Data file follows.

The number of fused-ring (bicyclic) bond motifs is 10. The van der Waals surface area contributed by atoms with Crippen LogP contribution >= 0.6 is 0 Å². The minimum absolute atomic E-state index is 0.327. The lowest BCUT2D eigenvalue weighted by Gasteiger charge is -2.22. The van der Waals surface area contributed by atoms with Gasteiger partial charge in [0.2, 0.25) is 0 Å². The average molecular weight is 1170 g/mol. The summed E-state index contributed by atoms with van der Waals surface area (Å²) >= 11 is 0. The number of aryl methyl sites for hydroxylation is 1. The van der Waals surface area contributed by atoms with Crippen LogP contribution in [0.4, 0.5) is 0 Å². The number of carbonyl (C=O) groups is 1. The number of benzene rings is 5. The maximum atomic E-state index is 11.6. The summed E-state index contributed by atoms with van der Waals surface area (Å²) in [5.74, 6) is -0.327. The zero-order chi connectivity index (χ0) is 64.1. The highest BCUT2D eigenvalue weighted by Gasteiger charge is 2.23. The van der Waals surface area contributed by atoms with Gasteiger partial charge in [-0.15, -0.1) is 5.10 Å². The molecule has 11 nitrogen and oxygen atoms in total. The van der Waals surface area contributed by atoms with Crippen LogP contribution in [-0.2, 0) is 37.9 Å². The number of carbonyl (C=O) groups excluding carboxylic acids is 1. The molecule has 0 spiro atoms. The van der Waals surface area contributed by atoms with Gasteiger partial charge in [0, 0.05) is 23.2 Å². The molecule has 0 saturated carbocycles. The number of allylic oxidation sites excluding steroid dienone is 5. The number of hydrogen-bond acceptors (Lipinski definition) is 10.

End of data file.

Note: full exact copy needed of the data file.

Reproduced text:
The number of fused-ring (bicyclic) bond motifs is 10. The van der Waals surface area contributed by atoms with Crippen LogP contribution >= 0.6 is 0 Å². The minimum absolute atomic E-state index is 0.327. The lowest BCUT2D eigenvalue weighted by Gasteiger charge is -2.22. The van der Waals surface area contributed by atoms with Gasteiger partial charge in [0.2, 0.25) is 0 Å². The average molecular weight is 1170 g/mol. The summed E-state index contributed by atoms with van der Waals surface area (Å²) >= 11 is 0. The number of aryl methyl sites for hydroxylation is 1. The van der Waals surface area contributed by atoms with Crippen LogP contribution in [0.4, 0.5) is 0 Å². The number of carbonyl (C=O) groups is 1. The number of benzene rings is 5. The maximum atomic E-state index is 11.6. The summed E-state index contributed by atoms with van der Waals surface area (Å²) in [5.74, 6) is -0.327. The zero-order chi connectivity index (χ0) is 64.1. The highest BCUT2D eigenvalue weighted by Gasteiger charge is 2.23. The van der Waals surface area contributed by atoms with Gasteiger partial charge in [-0.15, -0.1) is 5.10 Å². The molecule has 11 nitrogen and oxygen atoms in total. The van der Waals surface area contributed by atoms with Crippen LogP contribution in [-0.2, 0) is 37.9 Å². The number of carbonyl (C=O) groups excluding carboxylic acids is 1. The molecule has 0 spiro atoms. The van der Waals surface area contributed by atoms with Gasteiger partial charge in [0, 0.05) is 23.2 Å². The molecule has 0 saturated carbocycles. The number of allylic oxidation sites excluding steroid dienone is 5. The number of hydrogen-bond acceptors (Lipinski definition) is 10.